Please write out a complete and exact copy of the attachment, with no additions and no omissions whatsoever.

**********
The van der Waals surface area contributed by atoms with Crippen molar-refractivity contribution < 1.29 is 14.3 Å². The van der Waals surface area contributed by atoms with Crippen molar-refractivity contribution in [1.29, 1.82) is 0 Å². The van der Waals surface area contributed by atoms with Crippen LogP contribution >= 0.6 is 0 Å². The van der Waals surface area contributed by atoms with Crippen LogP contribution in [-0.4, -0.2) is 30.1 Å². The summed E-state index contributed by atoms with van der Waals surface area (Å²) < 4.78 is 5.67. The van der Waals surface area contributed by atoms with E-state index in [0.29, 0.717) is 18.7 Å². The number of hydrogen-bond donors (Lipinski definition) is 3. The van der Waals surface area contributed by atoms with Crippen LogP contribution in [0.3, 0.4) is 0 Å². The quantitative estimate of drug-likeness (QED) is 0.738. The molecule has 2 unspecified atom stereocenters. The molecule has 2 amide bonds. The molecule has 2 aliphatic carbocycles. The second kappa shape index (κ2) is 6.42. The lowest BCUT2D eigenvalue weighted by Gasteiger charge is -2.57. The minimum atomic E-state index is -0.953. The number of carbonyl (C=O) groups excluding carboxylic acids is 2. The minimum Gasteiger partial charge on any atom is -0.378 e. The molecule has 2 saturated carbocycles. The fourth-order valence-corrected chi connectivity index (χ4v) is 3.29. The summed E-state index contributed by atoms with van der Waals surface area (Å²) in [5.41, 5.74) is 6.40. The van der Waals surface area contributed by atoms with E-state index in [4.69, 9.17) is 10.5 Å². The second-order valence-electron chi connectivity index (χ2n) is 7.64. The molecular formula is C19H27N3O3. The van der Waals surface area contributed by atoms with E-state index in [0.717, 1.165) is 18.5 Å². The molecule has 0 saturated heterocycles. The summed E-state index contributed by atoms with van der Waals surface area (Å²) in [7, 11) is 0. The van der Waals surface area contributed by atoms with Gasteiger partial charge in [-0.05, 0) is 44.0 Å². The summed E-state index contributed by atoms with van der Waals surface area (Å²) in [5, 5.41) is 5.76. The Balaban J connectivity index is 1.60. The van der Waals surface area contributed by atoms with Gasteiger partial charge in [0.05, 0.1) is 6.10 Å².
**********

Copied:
The van der Waals surface area contributed by atoms with Crippen molar-refractivity contribution < 1.29 is 14.3 Å². The van der Waals surface area contributed by atoms with Crippen molar-refractivity contribution in [1.29, 1.82) is 0 Å². The van der Waals surface area contributed by atoms with Crippen LogP contribution >= 0.6 is 0 Å². The van der Waals surface area contributed by atoms with Crippen LogP contribution in [-0.4, -0.2) is 30.1 Å². The summed E-state index contributed by atoms with van der Waals surface area (Å²) < 4.78 is 5.67. The van der Waals surface area contributed by atoms with E-state index in [0.29, 0.717) is 18.7 Å². The number of hydrogen-bond donors (Lipinski definition) is 3. The van der Waals surface area contributed by atoms with Crippen LogP contribution in [0.3, 0.4) is 0 Å². The quantitative estimate of drug-likeness (QED) is 0.738. The molecule has 2 unspecified atom stereocenters. The molecule has 2 amide bonds. The molecule has 2 aliphatic carbocycles. The second kappa shape index (κ2) is 6.42. The lowest BCUT2D eigenvalue weighted by Gasteiger charge is -2.57. The minimum atomic E-state index is -0.953. The number of carbonyl (C=O) groups excluding carboxylic acids is 2. The minimum Gasteiger partial charge on any atom is -0.378 e. The molecule has 2 saturated carbocycles. The fourth-order valence-corrected chi connectivity index (χ4v) is 3.29. The summed E-state index contributed by atoms with van der Waals surface area (Å²) in [5.41, 5.74) is 6.40. The van der Waals surface area contributed by atoms with E-state index in [4.69, 9.17) is 10.5 Å². The second-order valence-electron chi connectivity index (χ2n) is 7.64. The molecular formula is C19H27N3O3. The van der Waals surface area contributed by atoms with E-state index in [0.717, 1.165) is 18.5 Å². The molecule has 0 saturated heterocycles. The summed E-state index contributed by atoms with van der Waals surface area (Å²) in [7, 11) is 0. The van der Waals surface area contributed by atoms with Gasteiger partial charge in [-0.05, 0) is 44.0 Å². The summed E-state index contributed by atoms with van der Waals surface area (Å²) in [5, 5.41) is 5.76. The Balaban J connectivity index is 1.60. The van der Waals surface area contributed by atoms with Gasteiger partial charge in [0.05, 0.1) is 6.10 Å².